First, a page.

The Impact of the Heatwave on Mental Health
Like it or loathe it the recent high temperatures can have a wider impact on our mental and physical health than we might first think.
Violence and Harm
Climate change can be linked to an increase in suicide rates according to a report in the journal Nature Climate Change July 23rd 2018. There are other theories that believe conflict, violence and warmer weather could also be linked. Some people not only hurt others but hurt themselves. Heat can profoundly affect the human mind and how we decide to inflict harm.
Mood can be affected by the weather: spending time in the sun can make you feel lethargic and more tired than usual. This can be a sign of dehydration or because your body is working overtime to control your temperature. Extended periods in the heat can cause sleeplessness, lethargy, lack of appetite and dehydration, all of which can lead to aggressive behaviour as well as anxiety.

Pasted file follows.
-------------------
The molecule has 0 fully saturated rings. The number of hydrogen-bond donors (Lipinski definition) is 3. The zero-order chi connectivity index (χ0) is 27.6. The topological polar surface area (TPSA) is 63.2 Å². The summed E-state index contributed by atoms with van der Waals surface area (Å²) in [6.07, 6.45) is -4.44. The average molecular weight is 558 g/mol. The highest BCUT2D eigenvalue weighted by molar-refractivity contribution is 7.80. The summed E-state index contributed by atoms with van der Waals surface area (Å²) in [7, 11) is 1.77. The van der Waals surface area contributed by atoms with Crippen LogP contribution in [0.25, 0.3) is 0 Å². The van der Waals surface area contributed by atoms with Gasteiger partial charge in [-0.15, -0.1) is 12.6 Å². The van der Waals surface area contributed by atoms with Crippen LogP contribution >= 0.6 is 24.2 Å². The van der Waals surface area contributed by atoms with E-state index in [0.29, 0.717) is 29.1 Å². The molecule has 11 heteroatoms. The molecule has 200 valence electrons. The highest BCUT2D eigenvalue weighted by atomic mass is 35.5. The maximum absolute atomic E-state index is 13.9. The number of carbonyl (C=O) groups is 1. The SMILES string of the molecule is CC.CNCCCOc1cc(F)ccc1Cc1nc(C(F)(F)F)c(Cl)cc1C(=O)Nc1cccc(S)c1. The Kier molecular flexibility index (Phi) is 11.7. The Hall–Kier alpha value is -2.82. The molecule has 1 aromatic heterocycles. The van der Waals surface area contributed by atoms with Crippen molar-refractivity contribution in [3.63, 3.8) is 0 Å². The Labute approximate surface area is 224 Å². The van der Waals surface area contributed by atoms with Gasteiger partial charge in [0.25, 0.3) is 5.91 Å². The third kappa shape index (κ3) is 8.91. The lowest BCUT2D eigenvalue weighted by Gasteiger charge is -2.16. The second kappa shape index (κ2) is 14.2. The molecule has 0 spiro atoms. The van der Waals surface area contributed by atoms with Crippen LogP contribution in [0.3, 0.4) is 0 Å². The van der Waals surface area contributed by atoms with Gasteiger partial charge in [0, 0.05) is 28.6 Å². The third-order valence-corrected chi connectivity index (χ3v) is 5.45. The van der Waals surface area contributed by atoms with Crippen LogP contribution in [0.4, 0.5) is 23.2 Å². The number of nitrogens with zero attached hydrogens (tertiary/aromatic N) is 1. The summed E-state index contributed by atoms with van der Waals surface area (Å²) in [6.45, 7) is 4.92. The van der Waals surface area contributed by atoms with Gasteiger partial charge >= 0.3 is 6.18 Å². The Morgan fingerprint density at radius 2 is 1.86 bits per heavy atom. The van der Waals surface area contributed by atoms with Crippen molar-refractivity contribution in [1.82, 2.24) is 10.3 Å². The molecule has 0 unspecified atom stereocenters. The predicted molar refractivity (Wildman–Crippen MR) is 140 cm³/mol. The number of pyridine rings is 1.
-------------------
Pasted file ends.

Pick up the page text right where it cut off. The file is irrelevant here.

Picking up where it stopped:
Warm weather and sunlight can also have an impact for people using psychotropic medications according to medicinenet.com the combination of certain medications and sunlight can cause photosensitivity – an inflammation of the skin similar to sunburn.
High temperatures can also impact on physical health by putting some people at an increased risk of dying form cardiac, kidney and respiratory disease. The higher air pollution also presents a risk for some people.
Some hospitals in England have reported a record number of people attending A&E during the extreme hot weather.